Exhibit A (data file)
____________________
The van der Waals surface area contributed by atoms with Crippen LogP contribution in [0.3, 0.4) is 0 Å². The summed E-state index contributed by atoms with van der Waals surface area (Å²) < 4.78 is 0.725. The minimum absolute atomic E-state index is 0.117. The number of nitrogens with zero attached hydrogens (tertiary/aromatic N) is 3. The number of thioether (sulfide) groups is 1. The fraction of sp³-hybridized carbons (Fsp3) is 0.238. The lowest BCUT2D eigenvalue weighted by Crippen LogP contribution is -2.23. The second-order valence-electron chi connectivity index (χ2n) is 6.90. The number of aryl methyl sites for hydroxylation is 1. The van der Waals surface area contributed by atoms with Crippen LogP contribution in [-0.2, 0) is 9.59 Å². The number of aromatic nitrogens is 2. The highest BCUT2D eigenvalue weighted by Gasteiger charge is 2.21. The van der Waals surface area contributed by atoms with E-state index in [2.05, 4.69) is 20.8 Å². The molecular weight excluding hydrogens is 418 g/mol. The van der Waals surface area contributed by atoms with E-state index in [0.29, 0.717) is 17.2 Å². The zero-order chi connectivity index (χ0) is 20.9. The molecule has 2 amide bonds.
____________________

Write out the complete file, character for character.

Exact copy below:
The van der Waals surface area contributed by atoms with Crippen LogP contribution in [0.3, 0.4) is 0 Å². The summed E-state index contributed by atoms with van der Waals surface area (Å²) < 4.78 is 0.725. The minimum absolute atomic E-state index is 0.117. The number of nitrogens with zero attached hydrogens (tertiary/aromatic N) is 3. The number of thioether (sulfide) groups is 1. The fraction of sp³-hybridized carbons (Fsp3) is 0.238. The lowest BCUT2D eigenvalue weighted by Crippen LogP contribution is -2.23. The second-order valence-electron chi connectivity index (χ2n) is 6.90. The number of aryl methyl sites for hydroxylation is 1. The van der Waals surface area contributed by atoms with Crippen LogP contribution in [-0.2, 0) is 9.59 Å². The number of aromatic nitrogens is 2. The highest BCUT2D eigenvalue weighted by Gasteiger charge is 2.21. The van der Waals surface area contributed by atoms with E-state index in [2.05, 4.69) is 20.8 Å². The molecular weight excluding hydrogens is 418 g/mol. The van der Waals surface area contributed by atoms with E-state index in [0.29, 0.717) is 17.2 Å². The zero-order chi connectivity index (χ0) is 20.9. The molecule has 2 amide bonds.